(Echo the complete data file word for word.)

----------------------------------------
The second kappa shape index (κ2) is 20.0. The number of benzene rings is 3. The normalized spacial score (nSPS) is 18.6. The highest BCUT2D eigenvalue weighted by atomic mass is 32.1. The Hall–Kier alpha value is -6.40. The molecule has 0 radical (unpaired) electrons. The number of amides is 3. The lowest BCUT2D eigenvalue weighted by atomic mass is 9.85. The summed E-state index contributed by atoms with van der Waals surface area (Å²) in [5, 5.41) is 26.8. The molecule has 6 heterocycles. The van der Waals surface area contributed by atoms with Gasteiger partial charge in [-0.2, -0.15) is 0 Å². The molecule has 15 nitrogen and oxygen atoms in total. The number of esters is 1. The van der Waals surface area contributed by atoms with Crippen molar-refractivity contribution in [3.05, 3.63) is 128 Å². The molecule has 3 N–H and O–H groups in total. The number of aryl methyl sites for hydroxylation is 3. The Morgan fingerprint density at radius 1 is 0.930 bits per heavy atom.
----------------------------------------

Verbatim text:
The second kappa shape index (κ2) is 20.0. The number of benzene rings is 3. The normalized spacial score (nSPS) is 18.6. The highest BCUT2D eigenvalue weighted by atomic mass is 32.1. The Hall–Kier alpha value is -6.40. The molecule has 0 radical (unpaired) electrons. The number of amides is 3. The lowest BCUT2D eigenvalue weighted by atomic mass is 9.85. The summed E-state index contributed by atoms with van der Waals surface area (Å²) in [5, 5.41) is 26.8. The molecule has 6 heterocycles. The van der Waals surface area contributed by atoms with Gasteiger partial charge in [-0.2, -0.15) is 0 Å². The molecule has 15 nitrogen and oxygen atoms in total. The number of esters is 1. The van der Waals surface area contributed by atoms with Crippen molar-refractivity contribution in [3.05, 3.63) is 128 Å². The molecule has 3 N–H and O–H groups in total. The number of aryl methyl sites for hydroxylation is 3. The Morgan fingerprint density at radius 1 is 0.930 bits per heavy atom.